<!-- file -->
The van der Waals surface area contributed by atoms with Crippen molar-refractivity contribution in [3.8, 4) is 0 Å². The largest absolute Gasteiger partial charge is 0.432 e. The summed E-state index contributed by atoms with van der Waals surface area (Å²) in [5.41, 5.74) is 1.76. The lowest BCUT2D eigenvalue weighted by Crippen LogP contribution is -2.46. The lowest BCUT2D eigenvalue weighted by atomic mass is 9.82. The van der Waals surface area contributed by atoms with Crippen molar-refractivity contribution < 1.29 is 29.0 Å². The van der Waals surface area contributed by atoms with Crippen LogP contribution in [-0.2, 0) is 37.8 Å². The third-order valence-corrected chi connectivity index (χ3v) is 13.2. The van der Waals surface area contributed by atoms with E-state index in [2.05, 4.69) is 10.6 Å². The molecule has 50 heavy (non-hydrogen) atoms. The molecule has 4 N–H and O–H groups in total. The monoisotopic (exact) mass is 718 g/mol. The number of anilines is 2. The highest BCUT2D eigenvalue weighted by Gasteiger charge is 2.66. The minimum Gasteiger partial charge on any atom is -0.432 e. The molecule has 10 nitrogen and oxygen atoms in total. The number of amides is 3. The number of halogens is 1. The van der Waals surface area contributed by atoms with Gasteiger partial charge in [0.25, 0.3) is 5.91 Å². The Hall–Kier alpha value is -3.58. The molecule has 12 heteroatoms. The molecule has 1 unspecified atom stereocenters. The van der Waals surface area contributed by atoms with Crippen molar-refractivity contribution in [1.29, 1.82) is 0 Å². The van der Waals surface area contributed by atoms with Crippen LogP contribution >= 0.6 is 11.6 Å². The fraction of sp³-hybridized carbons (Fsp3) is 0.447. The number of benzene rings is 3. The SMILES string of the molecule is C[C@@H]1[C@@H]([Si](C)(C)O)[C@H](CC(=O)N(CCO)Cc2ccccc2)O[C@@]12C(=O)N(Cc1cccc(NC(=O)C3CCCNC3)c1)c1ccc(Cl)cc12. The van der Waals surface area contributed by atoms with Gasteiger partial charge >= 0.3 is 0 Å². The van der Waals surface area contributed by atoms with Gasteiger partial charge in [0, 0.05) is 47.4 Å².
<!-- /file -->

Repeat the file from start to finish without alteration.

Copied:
The van der Waals surface area contributed by atoms with Crippen molar-refractivity contribution in [3.8, 4) is 0 Å². The largest absolute Gasteiger partial charge is 0.432 e. The summed E-state index contributed by atoms with van der Waals surface area (Å²) in [5.41, 5.74) is 1.76. The lowest BCUT2D eigenvalue weighted by Crippen LogP contribution is -2.46. The lowest BCUT2D eigenvalue weighted by atomic mass is 9.82. The van der Waals surface area contributed by atoms with Crippen molar-refractivity contribution < 1.29 is 29.0 Å². The van der Waals surface area contributed by atoms with Crippen LogP contribution in [-0.2, 0) is 37.8 Å². The third-order valence-corrected chi connectivity index (χ3v) is 13.2. The van der Waals surface area contributed by atoms with E-state index in [2.05, 4.69) is 10.6 Å². The molecule has 50 heavy (non-hydrogen) atoms. The molecule has 4 N–H and O–H groups in total. The monoisotopic (exact) mass is 718 g/mol. The number of anilines is 2. The highest BCUT2D eigenvalue weighted by Gasteiger charge is 2.66. The minimum Gasteiger partial charge on any atom is -0.432 e. The molecule has 10 nitrogen and oxygen atoms in total. The number of amides is 3. The number of halogens is 1. The van der Waals surface area contributed by atoms with Gasteiger partial charge in [0.25, 0.3) is 5.91 Å². The Hall–Kier alpha value is -3.58. The molecule has 12 heteroatoms. The molecule has 1 unspecified atom stereocenters. The van der Waals surface area contributed by atoms with Crippen molar-refractivity contribution in [1.29, 1.82) is 0 Å². The van der Waals surface area contributed by atoms with Crippen LogP contribution >= 0.6 is 11.6 Å². The fraction of sp³-hybridized carbons (Fsp3) is 0.447. The number of benzene rings is 3. The SMILES string of the molecule is C[C@@H]1[C@@H]([Si](C)(C)O)[C@H](CC(=O)N(CCO)Cc2ccccc2)O[C@@]12C(=O)N(Cc1cccc(NC(=O)C3CCCNC3)c1)c1ccc(Cl)cc12. The van der Waals surface area contributed by atoms with Gasteiger partial charge >= 0.3 is 0 Å². The van der Waals surface area contributed by atoms with Gasteiger partial charge in [0, 0.05) is 47.4 Å².